Yen Weakens to ¥160 against Dollar in First since 1990; Investors Selling Yen, Buying Dollars after BOJ Meeting (Update 1)

Yomiuri Shimbun file photo
The Bank of Japan

The yen temporarily weakened to ¥160 against the dollar in foreign exchange markets on Monday, a low not hit in about 34 years.

The currency has been shedding value since the results of the Bank of Japan’s monetary policy meeting were announced Friday. It had been trading at around ¥155.50 to the dollar in foreign exchange markets before the meeting.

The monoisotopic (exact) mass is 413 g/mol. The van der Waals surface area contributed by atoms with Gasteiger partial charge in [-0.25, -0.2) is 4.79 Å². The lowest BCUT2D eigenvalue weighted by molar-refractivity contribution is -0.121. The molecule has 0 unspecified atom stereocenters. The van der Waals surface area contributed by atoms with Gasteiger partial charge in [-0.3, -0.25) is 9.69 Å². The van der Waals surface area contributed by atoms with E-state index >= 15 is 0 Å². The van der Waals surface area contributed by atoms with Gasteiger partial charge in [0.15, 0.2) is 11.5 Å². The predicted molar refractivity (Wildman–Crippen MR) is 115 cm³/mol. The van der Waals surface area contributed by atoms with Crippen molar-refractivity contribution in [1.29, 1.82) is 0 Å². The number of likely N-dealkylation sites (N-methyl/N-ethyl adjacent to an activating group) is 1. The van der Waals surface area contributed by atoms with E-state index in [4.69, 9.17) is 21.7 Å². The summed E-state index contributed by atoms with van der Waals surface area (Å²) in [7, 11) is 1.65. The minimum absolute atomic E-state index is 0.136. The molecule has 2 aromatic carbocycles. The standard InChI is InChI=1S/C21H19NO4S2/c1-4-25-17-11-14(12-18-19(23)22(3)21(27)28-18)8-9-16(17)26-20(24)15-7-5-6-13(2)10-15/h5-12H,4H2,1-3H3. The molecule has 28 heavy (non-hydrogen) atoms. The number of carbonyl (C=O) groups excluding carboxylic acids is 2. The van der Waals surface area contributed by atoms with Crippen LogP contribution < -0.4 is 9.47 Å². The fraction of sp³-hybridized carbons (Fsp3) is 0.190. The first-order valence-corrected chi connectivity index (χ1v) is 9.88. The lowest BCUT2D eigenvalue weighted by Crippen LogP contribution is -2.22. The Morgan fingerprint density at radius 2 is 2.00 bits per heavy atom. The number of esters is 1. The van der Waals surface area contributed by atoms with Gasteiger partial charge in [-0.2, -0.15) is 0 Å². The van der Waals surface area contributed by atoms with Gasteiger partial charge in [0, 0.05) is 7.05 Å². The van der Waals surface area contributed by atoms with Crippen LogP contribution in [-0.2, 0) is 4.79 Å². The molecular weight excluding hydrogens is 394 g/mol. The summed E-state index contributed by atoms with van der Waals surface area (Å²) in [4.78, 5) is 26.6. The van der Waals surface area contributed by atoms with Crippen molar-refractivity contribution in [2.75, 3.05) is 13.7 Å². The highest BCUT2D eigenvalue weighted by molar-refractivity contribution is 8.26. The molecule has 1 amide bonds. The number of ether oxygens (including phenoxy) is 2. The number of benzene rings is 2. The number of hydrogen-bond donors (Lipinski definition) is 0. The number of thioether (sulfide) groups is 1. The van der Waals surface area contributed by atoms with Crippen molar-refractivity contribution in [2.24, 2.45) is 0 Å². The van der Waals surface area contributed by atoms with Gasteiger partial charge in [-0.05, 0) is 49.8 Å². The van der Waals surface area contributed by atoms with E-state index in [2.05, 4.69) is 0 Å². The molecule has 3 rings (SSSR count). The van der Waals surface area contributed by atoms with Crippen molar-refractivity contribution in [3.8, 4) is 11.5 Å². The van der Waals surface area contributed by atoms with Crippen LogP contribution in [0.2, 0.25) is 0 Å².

While there has been growing interest in how to stop the yen’s rapid decline, the BOJ’s decision to maintain its current policy interest rates led to more yen selling and dollar buying.

At a press conference held later on Friday by BOJ Gov. Kazuo Ueda, market watchers saw no strong intent to curb the yen’s decline.

While the BOJ left its rates unchanged, concerns about inflation in the United States mean the country’s Federal Reserve could delay cutting its own rates. And with the rate gap between the two countries likely to continue, investors have been selling the yen to buy dollars and secure better profits.

However, there is increasing concern on the market the government and BOJ could intervene by buying the yen and selling the dollar.